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Tom Chaney: Around the Track Once More

Of Writers and their Books, Around the Track Once More is a review of Dead Heat by Dick and Felix Francis. This review first appeared 11 November 2007
The next earlier Tom Chaney column: Tom Chaney: Our Land is Honored

By Tom Chaney

Around the Track Once More

Dick Francis is out of the gate astride his 40th racing novel. This time around he shares author billing with his son Felix who has heretofore declined to be so listed. But for Dead Heat the publishers insisted upon co-authorship since health problems shifted much of the work of writing the novel onto the shoulders of Felix. I wrote here about a year ago upon publication of Under Orders that Felix had taken over much of the research duties once performed by his mother, whose death in 2000 led to a six-year break in the string of Dick Francis novels.

I can report that father and son are working well in harness together.

This time around the protagonist is restaurateur Max Moreton who has elected not to follow the steps of his father, a steeplechase jockey. Rather Moreton operates a successful upscale restaurant in Newmarket, the Hay Net, which caters to the racing crowd. He tells us that "As far as I was concerned, both ends of a horse were dangerous and the middle was uncomfortable."

Max has a backer who is to set him up in a larger restaurant in London. But the course of true love and Francis thrillers never did run smoothly.

We first meet Max Moreton kneeling on the floor of his loo poisoned along with scores of his customers by the fare he has served at a catering job at the Newmarket track. Health officials close down his establishment.

Before he can work his way around that, he must put together a lunch for forty sponsored by an American company located in Wisconsin. This time the food is good, but dessert is accompanied by a bomb which injures Max, kills several diners, and destroys the boxes at the track. A valued employee is killed in the blast.

And then there is Caroline Aston. This beautiful viola player was a victim of the food poisoning. She is bringing suit against Max for her illness and loss of income. Here comes the love interest along with solving the poisoning mystery, trying to get the Hay Net open, and tracking down the bomber.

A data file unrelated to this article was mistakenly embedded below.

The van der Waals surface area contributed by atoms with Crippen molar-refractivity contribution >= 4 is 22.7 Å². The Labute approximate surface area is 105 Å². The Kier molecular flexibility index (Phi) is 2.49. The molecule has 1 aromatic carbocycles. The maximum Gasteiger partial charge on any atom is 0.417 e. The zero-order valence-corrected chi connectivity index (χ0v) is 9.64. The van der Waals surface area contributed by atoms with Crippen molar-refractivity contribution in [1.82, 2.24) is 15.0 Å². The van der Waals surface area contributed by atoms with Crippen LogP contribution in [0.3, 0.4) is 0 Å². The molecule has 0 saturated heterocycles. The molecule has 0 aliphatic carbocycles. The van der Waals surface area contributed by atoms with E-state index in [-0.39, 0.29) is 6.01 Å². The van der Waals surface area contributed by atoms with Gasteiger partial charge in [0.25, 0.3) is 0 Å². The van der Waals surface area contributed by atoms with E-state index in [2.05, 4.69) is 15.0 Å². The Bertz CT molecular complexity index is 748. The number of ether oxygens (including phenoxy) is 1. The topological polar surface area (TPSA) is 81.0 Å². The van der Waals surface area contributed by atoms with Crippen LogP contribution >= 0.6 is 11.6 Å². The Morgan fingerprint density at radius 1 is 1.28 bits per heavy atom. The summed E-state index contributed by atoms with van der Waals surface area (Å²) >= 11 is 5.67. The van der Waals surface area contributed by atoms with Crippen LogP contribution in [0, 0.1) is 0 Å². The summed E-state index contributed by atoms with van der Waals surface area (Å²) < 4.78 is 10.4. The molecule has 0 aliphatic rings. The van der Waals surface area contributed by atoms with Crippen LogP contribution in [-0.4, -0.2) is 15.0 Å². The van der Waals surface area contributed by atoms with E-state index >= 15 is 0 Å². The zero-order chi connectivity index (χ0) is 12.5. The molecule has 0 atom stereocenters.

So Francis, father and son, give us plenty of excitement, a steamy romance, some pretty good descriptions of food. Everyone it seems is out to get Max, even when he follows Caroline to Chicago, learns that Wisconsin is just next door, and dodges another attempt on his life in the far off wiles of the Badger State. But he comes up with the answer as to just who is responsible for the poisoning, the bombing, and the introducing him to Caroline, with whom, presumably, he will share many a fine meal and big fiddle tunes in years to come.

It does not really matter that the Francis twain ask a great deal of us in the matter of credibility. They tell a cracking good tale. And, as usual, the Francis characters exhibit a great deal of good sense -- should one say "horse sense"? No, one probably should not, come to think of it. And they are never as full of themselves as is Agatha Christie's Poirot.

As in Under Orders the reader can see with Dead Heat that the Francis family enterprise is showing fine new life following a period of exhaustion and reconstitution.

Tom Chaney can be found telling stories, planning his next meal, and occasionally selling books at
Box 73 / 111 Water Street
Horse Cave, Kentucky 42749
Email: Tom Chaney

This story was posted on 2012-11-11 07:26:56
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